In addition, sexually assaulted women must have their own legal representation in a court of law. It's a no-brainer, and happens in many other countries.
I had my own lawyer during the trial of the man who raped me. As a result, instead of sitting cloistered on a bench in the hallway while my rape trial proceeded without me, my lawyer argued for and won my right to remain in the courtroom and hear the entire evidence.
Information I heard there allowed me to successfully sue the Toronto police force for negligence and gender discrimination in their investigation of my rape.
During that civil trial, I experienced the sort of attacks and interrogation the women testifying against Ghomeshi will likely undergo.
This is how they do it. During the discovery portion of a sexual assault trial, the woman involved is required, under oath, to give up her OHIP and social insurance numbers. If she has seen a therapist, those records must be submitted.
Discovery allows defence lawyers to ask any number of invasive and personal questions: if she has been sexually assaulted before, if she was abused as a child, if she is or was mentally unwell or in conflict with the law. All of that information about her is turned over to the accused and his defence lawyer. They then mine it for evidence to use against her in cross-examination at trial.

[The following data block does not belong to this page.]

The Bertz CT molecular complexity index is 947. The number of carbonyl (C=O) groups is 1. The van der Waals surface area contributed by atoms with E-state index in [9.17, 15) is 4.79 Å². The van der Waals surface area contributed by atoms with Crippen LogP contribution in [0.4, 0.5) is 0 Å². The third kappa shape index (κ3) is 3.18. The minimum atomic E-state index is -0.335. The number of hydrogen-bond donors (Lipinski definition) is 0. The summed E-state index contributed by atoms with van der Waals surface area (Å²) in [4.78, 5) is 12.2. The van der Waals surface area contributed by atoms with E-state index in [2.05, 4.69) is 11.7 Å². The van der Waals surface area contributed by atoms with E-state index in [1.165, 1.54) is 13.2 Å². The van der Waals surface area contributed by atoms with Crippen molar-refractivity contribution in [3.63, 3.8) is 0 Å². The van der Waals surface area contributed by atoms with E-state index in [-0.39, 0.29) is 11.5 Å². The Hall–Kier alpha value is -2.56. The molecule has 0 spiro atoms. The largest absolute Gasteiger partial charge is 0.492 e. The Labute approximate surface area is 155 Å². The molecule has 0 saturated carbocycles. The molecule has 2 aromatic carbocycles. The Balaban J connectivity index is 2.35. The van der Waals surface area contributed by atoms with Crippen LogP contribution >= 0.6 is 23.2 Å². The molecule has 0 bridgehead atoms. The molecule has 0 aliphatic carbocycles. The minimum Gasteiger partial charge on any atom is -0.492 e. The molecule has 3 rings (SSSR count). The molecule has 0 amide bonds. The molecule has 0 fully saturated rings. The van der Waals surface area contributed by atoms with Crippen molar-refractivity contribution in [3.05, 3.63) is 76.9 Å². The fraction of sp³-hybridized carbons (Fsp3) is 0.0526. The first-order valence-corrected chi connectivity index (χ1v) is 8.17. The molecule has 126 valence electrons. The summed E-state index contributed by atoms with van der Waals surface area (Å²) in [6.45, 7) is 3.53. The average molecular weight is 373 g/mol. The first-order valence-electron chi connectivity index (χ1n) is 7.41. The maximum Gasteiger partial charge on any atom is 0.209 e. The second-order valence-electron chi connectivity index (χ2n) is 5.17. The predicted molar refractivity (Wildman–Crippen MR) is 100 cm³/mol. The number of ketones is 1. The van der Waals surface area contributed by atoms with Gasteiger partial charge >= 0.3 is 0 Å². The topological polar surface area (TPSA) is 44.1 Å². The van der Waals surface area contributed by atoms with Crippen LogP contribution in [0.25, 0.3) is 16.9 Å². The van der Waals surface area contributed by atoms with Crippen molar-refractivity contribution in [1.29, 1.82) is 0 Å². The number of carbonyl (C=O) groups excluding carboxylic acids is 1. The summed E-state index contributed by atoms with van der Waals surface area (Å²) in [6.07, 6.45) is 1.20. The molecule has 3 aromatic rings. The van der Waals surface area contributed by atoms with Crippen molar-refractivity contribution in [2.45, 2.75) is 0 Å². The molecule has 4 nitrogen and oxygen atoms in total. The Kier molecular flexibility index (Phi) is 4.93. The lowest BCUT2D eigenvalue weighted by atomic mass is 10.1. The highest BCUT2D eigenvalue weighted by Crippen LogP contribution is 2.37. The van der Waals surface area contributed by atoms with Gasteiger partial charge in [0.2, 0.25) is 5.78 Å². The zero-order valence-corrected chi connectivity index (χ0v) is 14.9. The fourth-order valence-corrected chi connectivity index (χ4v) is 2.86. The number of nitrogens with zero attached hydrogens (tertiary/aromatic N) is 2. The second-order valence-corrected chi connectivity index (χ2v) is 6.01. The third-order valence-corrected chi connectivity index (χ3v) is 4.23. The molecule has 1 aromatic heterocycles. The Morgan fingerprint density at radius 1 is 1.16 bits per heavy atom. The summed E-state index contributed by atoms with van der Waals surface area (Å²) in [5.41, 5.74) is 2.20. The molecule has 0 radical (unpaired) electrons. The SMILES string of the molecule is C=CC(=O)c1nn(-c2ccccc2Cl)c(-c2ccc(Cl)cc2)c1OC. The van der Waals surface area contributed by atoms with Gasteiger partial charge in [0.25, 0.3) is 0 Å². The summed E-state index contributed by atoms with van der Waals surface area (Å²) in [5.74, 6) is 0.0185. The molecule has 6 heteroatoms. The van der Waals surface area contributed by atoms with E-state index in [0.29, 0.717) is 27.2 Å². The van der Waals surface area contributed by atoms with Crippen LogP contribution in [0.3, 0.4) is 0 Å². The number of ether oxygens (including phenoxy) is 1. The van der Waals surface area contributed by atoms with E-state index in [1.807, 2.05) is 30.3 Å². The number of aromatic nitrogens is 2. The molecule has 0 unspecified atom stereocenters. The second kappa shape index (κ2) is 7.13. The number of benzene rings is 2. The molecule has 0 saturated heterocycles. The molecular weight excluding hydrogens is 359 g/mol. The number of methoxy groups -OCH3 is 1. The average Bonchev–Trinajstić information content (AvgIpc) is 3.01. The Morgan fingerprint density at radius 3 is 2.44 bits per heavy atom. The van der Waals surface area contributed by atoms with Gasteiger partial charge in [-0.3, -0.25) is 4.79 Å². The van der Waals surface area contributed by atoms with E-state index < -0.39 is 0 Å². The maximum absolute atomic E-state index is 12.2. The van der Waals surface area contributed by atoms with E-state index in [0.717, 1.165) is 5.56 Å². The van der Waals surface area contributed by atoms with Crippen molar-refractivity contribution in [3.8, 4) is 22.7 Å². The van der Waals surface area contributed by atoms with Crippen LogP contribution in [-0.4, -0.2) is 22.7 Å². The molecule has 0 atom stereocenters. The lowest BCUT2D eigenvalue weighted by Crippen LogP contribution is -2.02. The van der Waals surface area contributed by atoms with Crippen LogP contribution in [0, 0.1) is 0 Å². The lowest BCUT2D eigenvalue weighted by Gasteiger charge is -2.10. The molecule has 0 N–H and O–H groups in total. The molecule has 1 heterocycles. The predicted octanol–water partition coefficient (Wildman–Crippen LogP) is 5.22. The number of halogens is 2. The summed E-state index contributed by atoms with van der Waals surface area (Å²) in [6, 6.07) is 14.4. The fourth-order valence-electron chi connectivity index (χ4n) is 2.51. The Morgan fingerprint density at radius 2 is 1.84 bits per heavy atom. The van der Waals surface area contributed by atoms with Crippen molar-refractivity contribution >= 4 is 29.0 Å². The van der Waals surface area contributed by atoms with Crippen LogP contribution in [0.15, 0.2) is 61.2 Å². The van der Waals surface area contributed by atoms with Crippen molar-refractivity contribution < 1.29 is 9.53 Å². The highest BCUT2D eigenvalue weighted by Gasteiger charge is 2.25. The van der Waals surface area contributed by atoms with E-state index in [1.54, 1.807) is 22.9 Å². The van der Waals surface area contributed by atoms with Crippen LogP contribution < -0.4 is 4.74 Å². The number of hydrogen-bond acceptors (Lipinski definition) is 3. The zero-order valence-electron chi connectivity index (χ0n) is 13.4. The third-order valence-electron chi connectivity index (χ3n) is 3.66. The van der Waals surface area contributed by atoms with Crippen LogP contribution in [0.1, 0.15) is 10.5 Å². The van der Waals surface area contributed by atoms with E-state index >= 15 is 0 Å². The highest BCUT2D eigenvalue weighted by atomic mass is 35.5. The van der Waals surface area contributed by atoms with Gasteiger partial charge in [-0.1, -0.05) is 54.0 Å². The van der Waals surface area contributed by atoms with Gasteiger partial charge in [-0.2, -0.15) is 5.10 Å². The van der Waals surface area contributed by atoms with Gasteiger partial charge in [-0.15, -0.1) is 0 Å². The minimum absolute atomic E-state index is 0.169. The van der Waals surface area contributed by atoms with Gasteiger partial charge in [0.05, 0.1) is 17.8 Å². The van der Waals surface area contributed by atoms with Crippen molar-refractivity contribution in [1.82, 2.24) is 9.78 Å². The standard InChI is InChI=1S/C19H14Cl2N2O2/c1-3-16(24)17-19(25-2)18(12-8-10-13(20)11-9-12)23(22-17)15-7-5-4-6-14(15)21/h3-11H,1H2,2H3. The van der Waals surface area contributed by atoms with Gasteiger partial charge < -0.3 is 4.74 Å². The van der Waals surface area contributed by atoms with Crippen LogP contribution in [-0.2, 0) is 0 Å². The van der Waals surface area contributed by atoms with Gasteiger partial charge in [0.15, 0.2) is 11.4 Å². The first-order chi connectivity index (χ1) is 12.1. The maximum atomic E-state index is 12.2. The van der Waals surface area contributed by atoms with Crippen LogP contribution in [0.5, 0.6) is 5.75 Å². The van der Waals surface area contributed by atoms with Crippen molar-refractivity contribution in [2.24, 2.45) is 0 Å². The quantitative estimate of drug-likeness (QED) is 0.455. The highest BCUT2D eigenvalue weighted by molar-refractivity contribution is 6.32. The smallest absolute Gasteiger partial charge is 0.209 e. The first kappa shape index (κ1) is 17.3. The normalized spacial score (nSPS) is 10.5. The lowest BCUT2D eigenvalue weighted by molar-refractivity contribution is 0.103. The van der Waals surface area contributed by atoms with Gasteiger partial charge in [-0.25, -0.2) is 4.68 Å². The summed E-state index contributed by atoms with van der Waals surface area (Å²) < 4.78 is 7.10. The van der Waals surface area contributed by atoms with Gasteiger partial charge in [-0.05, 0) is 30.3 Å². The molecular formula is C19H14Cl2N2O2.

In most cases, a so-called expert witness is hired by the defence to interview and conduct psychiatric tests on the woman. The expert then produces an assessment of her, using his professional bible, the Diagnostic And Statisticians Manual, or DSM 5. And believe me, he's going to come up with a diagnosis that damns her to hell. It's what he's paid to do, and it's not that hard, since they're trained to find the worst in anyone.
During my civil trial against the police, my diagnosis was pretty much the same as Karla Homolka's. The judge did not object or protect me. No one did.
Some of the things that women in sexual assault trials are cross-examined on are unbelievable, but we don't hear about them. And that seems to be okay with everyone.
Just last month, the vaginal tissue of Cindy Gladue, a young Indigenous woman, was entered as evidence at the trial of the accused in Edmonton. That she allegedly consented to the acts that ended her life, the rape beliefs about her and who she was, allowed her accused murderer to go free. (The Alberta Crown has appealed the verdict.)
What more do we need to show that the legal system is an undignified, unjust and unsafe place for sexually assaulted women?
What else don't we know about sexual assault trials and police investigations of this crime?
Why should we continue to support a legal system that uses and generates a sexist and racist rape mythology in defence of men who commit these crimes?
What about focusing on their past histories? But I forgot. There are laws to prevent that sort of inquiry.
Jane Doe is an author, lecturer and activist. Her book The Story Of Jane Doe (Second Story Press) will be reissued this fall.